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Evaluating the Relevance of 40 MPH Posted Minimum Speed Limit on Rural Interstate Freeways

Title: Evaluating the Relevance of 40 MPH Posted Minimum Speed Limit on Rural Interstate Freeways.
Name(s): Muchuruza, Victor, author
Mussa, Renatus N., professor directing thesis
Sobanjo, John O., committee member
Ping, W. Virgil, committee member
Department of Civil and Environmental Engineering, degree granting department
Florida State University, degree granting institution
Type of Resource: text
Genre: Text
Issuance: monographic
Date Issued: 2003
Publisher: Florida State University
Place of Publication: Tallahassee, Florida
Physical Form: computer
online resource
Extent: 1 online resource
Language(s): English
Abstract/Description: The practice of posting minimum speed limits on rural Interstate freeways is predicated on the desire to reduce vehicle conflicts caused by speed variability in a traffic stream. In some states, minimum speed limit signs are posted on rural interstate freeways and other limited access facilities. However, the relevance of the 40 MPH minimum speed limit posted on Florida Interstate freeways system is increasingly being questioned in light of the increase of maximum speed limit to 70 MPH following the National Highway System (NHS) Designation Act of 1995 which repealed the federally sanctioned maximum speed limit. This study was aimed at evaluating the operational and safety characteristics of Florida Interstate freeways with 40 MPH minimum speed sign. Speed and crash data were collected on four major Interstate freeways in Florida. The speed data revealed that the 15th percentile speed on all sites is 60 mph or above on both four-lane and six-lane freeways sections. The average speeds on all sites were approximately five standard deviations above the 40 mph speed value. The coefficients of variation ranged from 7 to 11 percent while the trimmed variance analysis showed that vehicles traveling below 55 mph had insignificant contribution to the variation of traffic speeds. Comparison of speed data collected prior to raising the speed limit from 65 mph to 70 mph showed that the average speeds increased by 5 mph while the variances did not change significantly. However, the coefficients of variation have increased significantly. The analysis of safety experience on these freeway sections revealed that speed variation is potentially a contributing factor to the majority of the crashes analyzed. Stratification of crash involved vehicles by speed showed that vehicles traveling with speeds below 40 MPH were overrepresented. The research further discusses safety modeling using Poisson regression.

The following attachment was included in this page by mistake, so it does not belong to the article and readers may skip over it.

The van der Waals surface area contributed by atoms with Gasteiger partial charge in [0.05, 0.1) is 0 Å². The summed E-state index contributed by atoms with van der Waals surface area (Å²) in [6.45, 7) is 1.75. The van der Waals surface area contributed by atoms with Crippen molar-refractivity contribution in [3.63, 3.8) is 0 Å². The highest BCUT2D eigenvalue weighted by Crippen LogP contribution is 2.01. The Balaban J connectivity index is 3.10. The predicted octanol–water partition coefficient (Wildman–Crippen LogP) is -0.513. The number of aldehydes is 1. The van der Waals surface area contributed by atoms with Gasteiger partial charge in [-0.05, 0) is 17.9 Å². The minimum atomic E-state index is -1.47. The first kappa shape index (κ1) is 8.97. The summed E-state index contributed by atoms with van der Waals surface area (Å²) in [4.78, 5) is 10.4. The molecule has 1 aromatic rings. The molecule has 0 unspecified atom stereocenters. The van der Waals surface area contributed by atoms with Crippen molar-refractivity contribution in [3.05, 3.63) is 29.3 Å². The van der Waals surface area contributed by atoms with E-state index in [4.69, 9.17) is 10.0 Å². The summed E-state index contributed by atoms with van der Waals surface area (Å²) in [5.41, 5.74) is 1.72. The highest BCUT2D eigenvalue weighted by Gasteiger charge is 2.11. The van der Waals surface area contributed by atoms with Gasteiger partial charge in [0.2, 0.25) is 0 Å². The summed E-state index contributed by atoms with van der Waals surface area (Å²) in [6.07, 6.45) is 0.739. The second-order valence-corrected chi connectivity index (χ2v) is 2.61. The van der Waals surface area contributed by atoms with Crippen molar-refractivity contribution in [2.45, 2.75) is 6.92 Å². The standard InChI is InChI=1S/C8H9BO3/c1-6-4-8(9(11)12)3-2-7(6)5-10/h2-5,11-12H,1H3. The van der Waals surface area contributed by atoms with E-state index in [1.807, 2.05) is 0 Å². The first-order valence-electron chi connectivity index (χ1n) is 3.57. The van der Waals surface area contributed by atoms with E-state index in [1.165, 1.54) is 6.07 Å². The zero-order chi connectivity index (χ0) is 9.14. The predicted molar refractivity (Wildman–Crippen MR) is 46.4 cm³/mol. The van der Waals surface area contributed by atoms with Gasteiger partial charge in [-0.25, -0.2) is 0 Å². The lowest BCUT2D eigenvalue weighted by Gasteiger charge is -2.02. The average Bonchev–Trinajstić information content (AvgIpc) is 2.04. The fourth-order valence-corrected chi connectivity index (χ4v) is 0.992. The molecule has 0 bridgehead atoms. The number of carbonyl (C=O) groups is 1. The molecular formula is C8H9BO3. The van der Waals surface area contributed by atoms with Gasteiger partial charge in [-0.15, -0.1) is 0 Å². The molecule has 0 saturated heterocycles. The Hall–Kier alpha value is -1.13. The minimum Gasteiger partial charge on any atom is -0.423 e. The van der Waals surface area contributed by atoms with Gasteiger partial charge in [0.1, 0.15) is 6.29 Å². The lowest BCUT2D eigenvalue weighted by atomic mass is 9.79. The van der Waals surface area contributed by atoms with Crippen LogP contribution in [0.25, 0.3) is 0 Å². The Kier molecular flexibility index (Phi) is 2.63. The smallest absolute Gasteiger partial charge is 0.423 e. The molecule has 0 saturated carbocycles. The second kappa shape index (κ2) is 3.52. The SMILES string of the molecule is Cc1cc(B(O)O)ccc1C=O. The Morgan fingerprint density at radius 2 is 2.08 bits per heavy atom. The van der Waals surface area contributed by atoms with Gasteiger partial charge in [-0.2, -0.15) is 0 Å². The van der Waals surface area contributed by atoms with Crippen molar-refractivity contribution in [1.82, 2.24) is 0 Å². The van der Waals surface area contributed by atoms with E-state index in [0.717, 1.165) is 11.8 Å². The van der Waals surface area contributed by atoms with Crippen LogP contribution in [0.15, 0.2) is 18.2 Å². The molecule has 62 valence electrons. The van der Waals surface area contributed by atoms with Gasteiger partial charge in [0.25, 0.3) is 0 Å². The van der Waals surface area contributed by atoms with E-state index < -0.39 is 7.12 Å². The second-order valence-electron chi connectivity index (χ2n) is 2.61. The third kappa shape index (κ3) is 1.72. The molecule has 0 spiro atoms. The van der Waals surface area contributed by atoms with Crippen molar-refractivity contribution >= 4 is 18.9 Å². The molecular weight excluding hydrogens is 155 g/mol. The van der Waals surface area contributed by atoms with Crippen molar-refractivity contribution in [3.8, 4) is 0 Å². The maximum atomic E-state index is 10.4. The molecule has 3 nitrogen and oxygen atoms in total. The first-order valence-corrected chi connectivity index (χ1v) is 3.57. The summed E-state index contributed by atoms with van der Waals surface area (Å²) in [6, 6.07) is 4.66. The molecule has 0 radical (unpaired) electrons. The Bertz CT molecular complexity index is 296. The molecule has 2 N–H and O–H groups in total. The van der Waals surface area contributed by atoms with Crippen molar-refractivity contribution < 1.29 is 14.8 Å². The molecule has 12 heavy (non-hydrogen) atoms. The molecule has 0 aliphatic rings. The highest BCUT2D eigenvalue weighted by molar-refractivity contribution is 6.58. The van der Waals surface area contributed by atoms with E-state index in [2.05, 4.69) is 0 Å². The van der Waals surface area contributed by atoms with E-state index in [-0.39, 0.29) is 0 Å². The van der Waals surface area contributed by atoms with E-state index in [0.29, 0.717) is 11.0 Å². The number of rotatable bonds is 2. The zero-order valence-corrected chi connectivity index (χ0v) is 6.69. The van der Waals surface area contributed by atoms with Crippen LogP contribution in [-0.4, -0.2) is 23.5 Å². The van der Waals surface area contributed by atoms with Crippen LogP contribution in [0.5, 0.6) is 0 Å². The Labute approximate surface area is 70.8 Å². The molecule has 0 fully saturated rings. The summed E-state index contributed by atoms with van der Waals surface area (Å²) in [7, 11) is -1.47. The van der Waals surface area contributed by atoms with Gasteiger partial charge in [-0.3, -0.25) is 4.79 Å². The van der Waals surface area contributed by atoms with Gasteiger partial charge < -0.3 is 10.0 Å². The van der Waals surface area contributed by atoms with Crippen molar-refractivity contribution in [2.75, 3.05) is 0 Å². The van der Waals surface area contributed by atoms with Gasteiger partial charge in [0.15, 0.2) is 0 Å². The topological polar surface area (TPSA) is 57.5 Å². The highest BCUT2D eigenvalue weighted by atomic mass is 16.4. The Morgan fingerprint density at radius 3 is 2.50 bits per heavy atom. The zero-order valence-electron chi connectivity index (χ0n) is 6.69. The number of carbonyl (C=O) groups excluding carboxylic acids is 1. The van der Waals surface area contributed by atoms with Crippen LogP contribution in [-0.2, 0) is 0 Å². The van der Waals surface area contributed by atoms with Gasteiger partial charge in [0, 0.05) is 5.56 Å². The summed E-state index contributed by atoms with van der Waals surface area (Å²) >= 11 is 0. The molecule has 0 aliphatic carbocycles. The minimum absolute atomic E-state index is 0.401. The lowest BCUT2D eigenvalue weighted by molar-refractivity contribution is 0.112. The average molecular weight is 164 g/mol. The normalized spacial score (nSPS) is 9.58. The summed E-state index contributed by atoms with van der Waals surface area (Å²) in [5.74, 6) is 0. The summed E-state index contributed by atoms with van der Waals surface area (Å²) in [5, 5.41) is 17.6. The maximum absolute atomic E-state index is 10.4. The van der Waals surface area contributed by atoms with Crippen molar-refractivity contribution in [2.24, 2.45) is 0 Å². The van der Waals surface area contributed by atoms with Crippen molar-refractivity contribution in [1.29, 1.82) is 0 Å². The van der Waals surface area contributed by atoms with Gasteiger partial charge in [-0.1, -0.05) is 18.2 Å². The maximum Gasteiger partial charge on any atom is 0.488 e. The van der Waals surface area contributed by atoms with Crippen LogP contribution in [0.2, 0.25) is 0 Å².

Identifier: FSU_migr_etd-2211 (IID)
Submitted Note: A Thesis Submitted to the Department of Civil Engineering in Partial Fulfillment of the Requirements for the Degree of Master of Science.
Degree Awarded: Fall Semester, 2003.
Date of Defense: November 17, 2003.
Keywords: Minimum Speed Limit, 15th Percentile Speed, Speed Variability
Bibliography Note: Includes bibliographical references.
Advisory Committee: Renatus N. Mussa, Professor Directing Thesis; John O. Sobanjo, Committee Member; W. Virgil Ping, Committee Member.
Subject(s): Civil engineering
Environmental engineering
Persistent Link to This Record:
Owner Institution: FSU

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Muchuruza, V. (2003). Evaluating the Relevance of 40 MPH Posted Minimum Speed Limit on Rural Interstate Freeways. Retrieved from